The garish bench
All right. Anyway. I've got a backlog already. But what, I ask, does "blog" mean, if not "b[ack]log." In any case. Okay. Eyrún picked me up from the side of the road, and we headed off to Reykjavík. On the way, she saw her friend Magga and picked her up. And just took her along to Reykjavík. Because everyone in Iceland knows each other. To wit: There was a band playing in a record shop. Eyrún and Magga knew those guys. We went to a flea market; Magga picked up a book that was illustrated by her aunt. Later, we found a book about warm mittens, wherein Eyrún's friend was pictured several times. Iceland.
The most popular dish in Iceland is the pylsa, which means hot dog. They top it with mustard, mayo, onions, and fried onions. Eyrún and Magga took me to the best pylsur stand. I was amazed by the special pylsur tables, which are apparently de rigeur in Iceland. Pylsur cost 280 ISK, making them the only affordable food in Iceland.
A pylsur table. Holds four pylsur.
After the pylsur, we drove and walked about the city. I'm not sure what utility Eyrún and Magga got from this; apparently they're just incredibly hospitable. I went back to my hostel and fell asleep at 6:30 pm. You'll see photos when I get around to posting them.
This day was interesting. Eyrún couldn't hang out, because she was working all day. And apparently her grandmother died. I was going to meet another random internet friend. But then he bailed on me too. So I wandered. More pictures. I went past Björk's house without even knowing. (PS It's the one painted black.)
I slept late. Then I decided to go to the mall. It turns out that the main shopping streets are not very good for souvenirs. There are lots of tourist shops, but the goods there are sickeningly touristy. I figured that a mall outside the centre would likely have goods that were for Icelanders, and that some of them might have Icelandic on them, or they would have something specifically Icelandic about them. I was, um, wrong. Icelanders import everything at great cost. So nothing is specifically Icelandic, or even affordable. Seriously. A normal pair of running shoes cost 37.000 ISK = $300 or thereabouts.
I didn't know that Eyrún's grandmother had died, so I didn't know to expect a great delay. It wasn't that she was sad; apparently her grandmother had been waiting to die for 25 years. Rather, she just had to sort through a lot of old bank-statement envelopes. Then she finished. And she drove me to Þingvellir, the first home of Iceland's parliament, the Alþing. Hooray! It was very beautiful. There was a pond where they used to drown woman criminals (hanging and other normal methods were too dignified for woman criminals, as far as I can understand).
Eyrún, next to the pond where they used to drown women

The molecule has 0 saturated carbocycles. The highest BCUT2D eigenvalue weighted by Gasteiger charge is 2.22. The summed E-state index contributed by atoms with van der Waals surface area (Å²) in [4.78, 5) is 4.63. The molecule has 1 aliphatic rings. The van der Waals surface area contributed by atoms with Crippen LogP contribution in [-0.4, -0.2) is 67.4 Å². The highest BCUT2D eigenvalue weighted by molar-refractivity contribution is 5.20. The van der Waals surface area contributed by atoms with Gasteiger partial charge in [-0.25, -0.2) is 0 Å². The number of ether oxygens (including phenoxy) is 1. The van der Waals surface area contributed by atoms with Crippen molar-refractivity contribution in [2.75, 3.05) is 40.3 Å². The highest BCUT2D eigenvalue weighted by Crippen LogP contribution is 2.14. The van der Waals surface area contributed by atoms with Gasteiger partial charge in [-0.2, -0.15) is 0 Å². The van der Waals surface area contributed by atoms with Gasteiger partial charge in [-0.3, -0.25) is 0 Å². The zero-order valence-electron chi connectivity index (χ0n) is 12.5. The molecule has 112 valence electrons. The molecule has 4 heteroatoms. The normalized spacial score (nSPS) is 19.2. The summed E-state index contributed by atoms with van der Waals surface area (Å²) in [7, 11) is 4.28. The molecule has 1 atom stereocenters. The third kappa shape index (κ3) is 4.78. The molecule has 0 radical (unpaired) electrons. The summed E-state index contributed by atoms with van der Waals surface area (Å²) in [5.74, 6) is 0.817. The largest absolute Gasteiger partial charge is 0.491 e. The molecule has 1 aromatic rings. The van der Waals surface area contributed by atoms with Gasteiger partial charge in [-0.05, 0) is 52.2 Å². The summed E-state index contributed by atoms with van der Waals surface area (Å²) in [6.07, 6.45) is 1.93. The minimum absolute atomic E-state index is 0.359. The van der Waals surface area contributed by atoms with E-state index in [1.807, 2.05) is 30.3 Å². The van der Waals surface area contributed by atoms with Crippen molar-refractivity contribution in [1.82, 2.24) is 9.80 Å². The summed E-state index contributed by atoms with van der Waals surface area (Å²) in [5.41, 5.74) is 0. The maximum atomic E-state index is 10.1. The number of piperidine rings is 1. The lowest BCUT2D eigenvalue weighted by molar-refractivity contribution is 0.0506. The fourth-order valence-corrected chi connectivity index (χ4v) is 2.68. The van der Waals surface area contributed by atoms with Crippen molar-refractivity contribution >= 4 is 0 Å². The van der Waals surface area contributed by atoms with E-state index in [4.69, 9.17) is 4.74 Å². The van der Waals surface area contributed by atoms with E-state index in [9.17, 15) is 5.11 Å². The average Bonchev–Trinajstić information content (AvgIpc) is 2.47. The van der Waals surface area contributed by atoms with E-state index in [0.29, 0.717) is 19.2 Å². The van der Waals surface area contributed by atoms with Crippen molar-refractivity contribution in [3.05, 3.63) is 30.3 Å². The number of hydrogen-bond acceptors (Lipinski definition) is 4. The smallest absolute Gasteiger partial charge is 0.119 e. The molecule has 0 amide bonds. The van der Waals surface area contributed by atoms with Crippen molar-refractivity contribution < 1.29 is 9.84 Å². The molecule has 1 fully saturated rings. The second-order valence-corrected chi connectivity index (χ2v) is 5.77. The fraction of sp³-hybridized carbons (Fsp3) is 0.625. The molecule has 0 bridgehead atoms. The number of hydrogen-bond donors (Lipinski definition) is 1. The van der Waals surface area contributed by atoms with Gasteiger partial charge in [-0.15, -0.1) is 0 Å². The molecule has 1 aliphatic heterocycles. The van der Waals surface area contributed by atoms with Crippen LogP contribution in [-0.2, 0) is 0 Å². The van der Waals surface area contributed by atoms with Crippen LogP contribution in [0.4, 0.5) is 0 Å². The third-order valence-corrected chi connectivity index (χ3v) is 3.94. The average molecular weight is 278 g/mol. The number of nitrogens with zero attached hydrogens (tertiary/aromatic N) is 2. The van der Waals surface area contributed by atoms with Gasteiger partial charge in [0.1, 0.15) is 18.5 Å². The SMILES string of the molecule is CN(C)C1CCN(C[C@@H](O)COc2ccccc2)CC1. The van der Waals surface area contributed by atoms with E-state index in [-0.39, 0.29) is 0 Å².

We picked very tiny wild blueberries!
After the trip, Eyrún took me back to her house, where I talked to her mother and aunt. Everyone's English, by the way, was excellent. It turns out that everyone in Iceland must study linguistics! Everyone! So I could talk about my research a bit without losing them. They gave me sole to eat. This will be the only fish I eat in Iceland; I am not able to afford it in general.
Afterward, we went to hang out with Eyrún's friends in a café. One of them spoke perfect English, and the other two spoke very good English. The two whose English was not absolutely perfect wouldn't talk to me very much. I think they were self-conscious? It's a shame. Anyway they were nice. We read through the list of permissible Icelandic names, and they bemoaned the proliferation of new names like Christopher, which are not Icelandic. And they judged me by the music on my iPod. (I passed). In fact, we're going to share music. Apparently, a lot of great bands play in Iceland, and Icelanders who care about music will in general know exactly what year any given band played here. (Of Montreal: "I saw them here in 2006." Vampire Weekend: "Yeah, their show in 2007 was really good." Et cetera.)
Anyway, I expect my last Icelandic friend any moment. I'll say hi to him from you. Also, someone just took a picture of me. Hmmmm.
Some more cool things about Iceland:
The mayor of Reykjavík is also the most famous comedy actor in Iceland. His party is called the "Best Party." My friends really like him, mostly because of his Facebook page, where he chronicles his every activity. None of my friends have any idea of what his policy goals are, or whether he has achieved anything positive in his tenure as mayor. But anyway he's cool.
If you have an Icelandic social security number, you can access a database which gives you your entire genealogy back to the viking settlers. And beyond. Eyrún is descended from a an Irish king of the 8th century. You can also find out how any two people in the country are related. There is in fact a Facebook app which will list each one of your friends and how closely you are related, provided they have given their full name and correct birthday to Facebook. Icelanders are always at least 10th cousins, apparently.
The legal drinking age in Iceland is 18. The legal age for purchasing alcohol is 20. It is not legal to purchase alcohol for those under 20. So 18 and 19 year olds can only drink alcohol if they find it. My friends think this is funny.
My friends were calling America strange. I told them that Iceland was strange, because hot water comes out of the ground. They asked me "Where does your hot water come from?"
When I answered that we had a water heater in the basement, they were taken aback. I have never seen anyone's eyes go quite as wide as Sonia's.